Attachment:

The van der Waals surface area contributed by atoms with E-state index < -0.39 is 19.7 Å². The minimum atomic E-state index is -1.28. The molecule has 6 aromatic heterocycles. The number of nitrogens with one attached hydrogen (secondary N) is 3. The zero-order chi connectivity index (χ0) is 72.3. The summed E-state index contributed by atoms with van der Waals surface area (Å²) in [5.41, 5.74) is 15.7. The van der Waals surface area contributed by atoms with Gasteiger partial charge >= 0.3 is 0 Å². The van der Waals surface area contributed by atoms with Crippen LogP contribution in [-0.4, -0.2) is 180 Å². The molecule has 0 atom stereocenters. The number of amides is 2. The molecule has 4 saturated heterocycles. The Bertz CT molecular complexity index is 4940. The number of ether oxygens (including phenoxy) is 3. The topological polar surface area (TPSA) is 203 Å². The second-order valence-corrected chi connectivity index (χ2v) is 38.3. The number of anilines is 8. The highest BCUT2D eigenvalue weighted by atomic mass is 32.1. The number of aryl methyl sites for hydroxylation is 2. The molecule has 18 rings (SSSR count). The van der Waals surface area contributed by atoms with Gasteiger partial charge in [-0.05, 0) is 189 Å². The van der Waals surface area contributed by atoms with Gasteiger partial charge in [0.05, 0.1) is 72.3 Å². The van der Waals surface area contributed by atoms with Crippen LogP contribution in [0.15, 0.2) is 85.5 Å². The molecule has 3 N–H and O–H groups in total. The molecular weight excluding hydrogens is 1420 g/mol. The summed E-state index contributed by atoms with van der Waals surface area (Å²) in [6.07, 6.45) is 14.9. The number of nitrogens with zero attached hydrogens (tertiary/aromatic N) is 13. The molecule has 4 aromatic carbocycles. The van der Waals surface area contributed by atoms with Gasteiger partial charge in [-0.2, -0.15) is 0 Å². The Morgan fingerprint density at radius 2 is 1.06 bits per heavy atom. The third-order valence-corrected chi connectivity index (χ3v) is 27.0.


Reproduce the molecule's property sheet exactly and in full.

The van der Waals surface area contributed by atoms with E-state index < -0.39 is 19.7 Å². The minimum atomic E-state index is -1.28. The molecule has 6 aromatic heterocycles. The number of nitrogens with one attached hydrogen (secondary N) is 3. The zero-order chi connectivity index (χ0) is 72.3. The summed E-state index contributed by atoms with van der Waals surface area (Å²) in [5.41, 5.74) is 15.7. The van der Waals surface area contributed by atoms with Gasteiger partial charge >= 0.3 is 0 Å². The van der Waals surface area contributed by atoms with Crippen LogP contribution in [-0.4, -0.2) is 180 Å². The molecule has 0 atom stereocenters. The number of amides is 2. The molecule has 4 saturated heterocycles. The Bertz CT molecular complexity index is 4940. The number of ether oxygens (including phenoxy) is 3. The topological polar surface area (TPSA) is 203 Å². The second-order valence-corrected chi connectivity index (χ2v) is 38.3. The number of anilines is 8. The highest BCUT2D eigenvalue weighted by atomic mass is 32.1. The number of aryl methyl sites for hydroxylation is 2. The molecule has 18 rings (SSSR count). The van der Waals surface area contributed by atoms with Gasteiger partial charge in [-0.05, 0) is 189 Å². The van der Waals surface area contributed by atoms with Gasteiger partial charge in [0.05, 0.1) is 72.3 Å². The van der Waals surface area contributed by atoms with Crippen LogP contribution in [0.15, 0.2) is 85.5 Å². The molecule has 3 N–H and O–H groups in total. The molecular weight excluding hydrogens is 1420 g/mol. The summed E-state index contributed by atoms with van der Waals surface area (Å²) in [6.07, 6.45) is 14.9. The number of nitrogens with zero attached hydrogens (tertiary/aromatic N) is 13. The molecule has 4 aromatic carbocycles. The van der Waals surface area contributed by atoms with Gasteiger partial charge in [-0.2, -0.15) is 0 Å². The Morgan fingerprint density at radius 2 is 1.06 bits per heavy atom. The third-order valence-corrected chi connectivity index (χ3v) is 27.0.